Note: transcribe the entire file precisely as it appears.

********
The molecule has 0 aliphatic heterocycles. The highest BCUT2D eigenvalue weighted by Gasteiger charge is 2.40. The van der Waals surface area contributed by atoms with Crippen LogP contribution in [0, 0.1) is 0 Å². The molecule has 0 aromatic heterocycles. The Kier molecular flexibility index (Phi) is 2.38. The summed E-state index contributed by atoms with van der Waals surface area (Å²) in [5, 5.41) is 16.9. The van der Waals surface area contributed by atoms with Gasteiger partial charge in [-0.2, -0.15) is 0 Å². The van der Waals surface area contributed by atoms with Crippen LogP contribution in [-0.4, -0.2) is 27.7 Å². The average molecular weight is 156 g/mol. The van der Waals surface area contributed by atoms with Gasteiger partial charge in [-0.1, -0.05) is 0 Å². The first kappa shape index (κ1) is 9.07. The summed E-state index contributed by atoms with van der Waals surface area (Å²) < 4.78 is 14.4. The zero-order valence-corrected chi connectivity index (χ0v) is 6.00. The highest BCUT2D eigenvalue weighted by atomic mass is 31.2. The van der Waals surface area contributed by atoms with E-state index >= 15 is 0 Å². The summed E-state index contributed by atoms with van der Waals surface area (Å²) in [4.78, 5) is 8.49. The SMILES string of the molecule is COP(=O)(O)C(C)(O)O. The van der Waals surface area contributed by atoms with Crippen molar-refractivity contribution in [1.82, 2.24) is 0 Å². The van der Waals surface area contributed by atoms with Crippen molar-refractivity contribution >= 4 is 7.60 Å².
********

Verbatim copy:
The molecule has 0 aliphatic heterocycles. The highest BCUT2D eigenvalue weighted by Gasteiger charge is 2.40. The van der Waals surface area contributed by atoms with Crippen LogP contribution in [0, 0.1) is 0 Å². The molecule has 0 aromatic heterocycles. The Kier molecular flexibility index (Phi) is 2.38. The summed E-state index contributed by atoms with van der Waals surface area (Å²) in [5, 5.41) is 16.9. The van der Waals surface area contributed by atoms with Gasteiger partial charge in [-0.2, -0.15) is 0 Å². The van der Waals surface area contributed by atoms with Crippen LogP contribution in [-0.4, -0.2) is 27.7 Å². The average molecular weight is 156 g/mol. The van der Waals surface area contributed by atoms with Gasteiger partial charge in [-0.1, -0.05) is 0 Å². The first kappa shape index (κ1) is 9.07. The summed E-state index contributed by atoms with van der Waals surface area (Å²) < 4.78 is 14.4. The zero-order valence-corrected chi connectivity index (χ0v) is 6.00. The highest BCUT2D eigenvalue weighted by atomic mass is 31.2. The van der Waals surface area contributed by atoms with E-state index >= 15 is 0 Å². The summed E-state index contributed by atoms with van der Waals surface area (Å²) in [4.78, 5) is 8.49. The SMILES string of the molecule is COP(=O)(O)C(C)(O)O. The van der Waals surface area contributed by atoms with Crippen molar-refractivity contribution in [1.82, 2.24) is 0 Å². The van der Waals surface area contributed by atoms with Crippen molar-refractivity contribution >= 4 is 7.60 Å².